87 gr Speer TNT 2.777     Power Pro 2000 MR 42.5 2,947
90 gr Speer HP 2.762     IMR 4955 48 3,225
100 gr Speer SP 2.771     IMR 4955 46.5 3,112
100 gr Speer SP 2.757     Accurate 4350 42.7 2,572
117 gr Sierra BTSP 2.775     IMR 4955 43 2,758
117 gr Sierra BTSP 2.768     Accurate 4350 41.2 2,564
Note: The average velocity is for five shots. (These loads were safe and reliable in the author’s rifle, but neither the author nor the publisher accepts any responsibility for their preparation and use by others. They should be assembled only in cases marked +P and fired only in modern rifles. These loads should be approached with caution and using good reloading practices.)

From data shown in the table, it can be seen that the .257 Roberts is a versatile cartridge that is quite at home in both varmint-hunting and medium-game situations. The loads with lighter bullets give up very little to the .243 Winchester, and those with bullets of 100 to 117 grains are not far behind similar loads for the .260 Remington or 6.5 Creedmoor. However, the latter calibers can utilize heavier bullets. In my rifle, the most accurate load is with the 75-grain Sierra hollow point and 39.0 grains of IMR 4064. That load routinely gives groups of 1 inch or less.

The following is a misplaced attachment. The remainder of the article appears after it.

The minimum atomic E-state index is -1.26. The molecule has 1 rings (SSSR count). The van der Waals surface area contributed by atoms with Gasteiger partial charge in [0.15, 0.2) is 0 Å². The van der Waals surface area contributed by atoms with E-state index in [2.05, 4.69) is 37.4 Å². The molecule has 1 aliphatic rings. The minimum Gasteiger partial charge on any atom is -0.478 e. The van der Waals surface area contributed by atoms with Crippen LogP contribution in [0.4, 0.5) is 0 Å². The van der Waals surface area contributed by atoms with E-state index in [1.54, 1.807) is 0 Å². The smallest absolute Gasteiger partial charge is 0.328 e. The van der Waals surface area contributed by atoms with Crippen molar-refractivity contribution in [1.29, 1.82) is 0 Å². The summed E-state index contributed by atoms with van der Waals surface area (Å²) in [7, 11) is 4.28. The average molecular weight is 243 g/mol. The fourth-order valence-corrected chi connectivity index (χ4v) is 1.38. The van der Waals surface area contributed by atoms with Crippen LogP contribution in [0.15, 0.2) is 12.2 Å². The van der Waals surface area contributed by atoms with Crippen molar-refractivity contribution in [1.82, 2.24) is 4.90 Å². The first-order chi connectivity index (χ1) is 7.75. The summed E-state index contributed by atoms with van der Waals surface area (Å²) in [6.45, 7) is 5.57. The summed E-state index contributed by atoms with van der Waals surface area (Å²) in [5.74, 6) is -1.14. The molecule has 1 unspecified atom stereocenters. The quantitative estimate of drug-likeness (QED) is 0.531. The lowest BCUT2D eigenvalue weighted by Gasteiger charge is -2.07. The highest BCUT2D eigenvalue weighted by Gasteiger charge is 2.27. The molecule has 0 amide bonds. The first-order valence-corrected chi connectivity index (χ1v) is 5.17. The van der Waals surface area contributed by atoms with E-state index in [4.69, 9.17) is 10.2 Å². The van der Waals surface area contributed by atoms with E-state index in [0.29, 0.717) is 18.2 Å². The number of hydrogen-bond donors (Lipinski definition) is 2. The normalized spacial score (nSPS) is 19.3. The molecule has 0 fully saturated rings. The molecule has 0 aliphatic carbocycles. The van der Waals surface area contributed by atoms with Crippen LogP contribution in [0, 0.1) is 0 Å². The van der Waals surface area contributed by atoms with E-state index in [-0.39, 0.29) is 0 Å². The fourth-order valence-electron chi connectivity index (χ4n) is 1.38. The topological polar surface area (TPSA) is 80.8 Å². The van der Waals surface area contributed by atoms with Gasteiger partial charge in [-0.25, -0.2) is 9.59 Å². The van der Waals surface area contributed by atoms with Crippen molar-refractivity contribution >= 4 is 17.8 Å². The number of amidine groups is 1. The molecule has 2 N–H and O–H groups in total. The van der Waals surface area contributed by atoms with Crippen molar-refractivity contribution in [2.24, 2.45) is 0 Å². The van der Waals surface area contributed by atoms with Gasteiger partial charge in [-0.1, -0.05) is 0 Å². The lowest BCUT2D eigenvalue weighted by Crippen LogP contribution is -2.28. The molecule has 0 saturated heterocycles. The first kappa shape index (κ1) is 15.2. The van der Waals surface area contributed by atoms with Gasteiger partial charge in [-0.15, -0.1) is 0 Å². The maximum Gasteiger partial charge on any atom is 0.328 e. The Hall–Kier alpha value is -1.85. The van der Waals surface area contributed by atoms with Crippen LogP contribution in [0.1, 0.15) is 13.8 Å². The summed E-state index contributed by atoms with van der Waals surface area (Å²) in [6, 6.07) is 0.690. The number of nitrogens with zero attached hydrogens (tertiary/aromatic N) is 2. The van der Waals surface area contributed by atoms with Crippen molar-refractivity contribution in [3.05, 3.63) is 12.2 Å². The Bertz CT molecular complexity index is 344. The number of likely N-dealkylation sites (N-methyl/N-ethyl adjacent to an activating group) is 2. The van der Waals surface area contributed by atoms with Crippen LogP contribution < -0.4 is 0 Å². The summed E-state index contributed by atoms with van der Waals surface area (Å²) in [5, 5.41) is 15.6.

Although some compilations of data might show slightly higher velocity for 117-grain loads, the load using IMR 4955 gave 2,758 fps. That is sufficiently potent to make the .257 Roberts effective on deer-sized game.

The load using the 60-grain bullet is intended for short range on pests, and it performed superbly. (When assembling reduced loads, insert a bullet immediately after placing powder in the case so there is no possibility of a double charge!) The velocities were very uniform, and at 50 yards, a cluster of five shots measured slightly over ½ inch. With some of the other loads in which 75-grain bullets were used, the .257 Roberts can be an effective varmint rifle at short or long ranges.

Sweet Tunes

In comparison to some of the hotshots of today, the .257 Roberts is a relatively mild cartridge. However, with the wide range of available bullet weights, it is a versatile cartridge that is still a good choice for the average hunter who takes shots inside of 300 yards and hunts game no larger than deer. And, of course, it doubles as an excellent varmint cartridge, especially for larger predators.

It is still a useful cartridge, and it can play “sweet tunes.” No, it is not a super magnum, but for a lot of hunting, a mild, light-recoiling .257 Roberts is all that is needed.


Editor’s note: A version of this article first appeared in the November 2017 print issue of Gun World Magazine.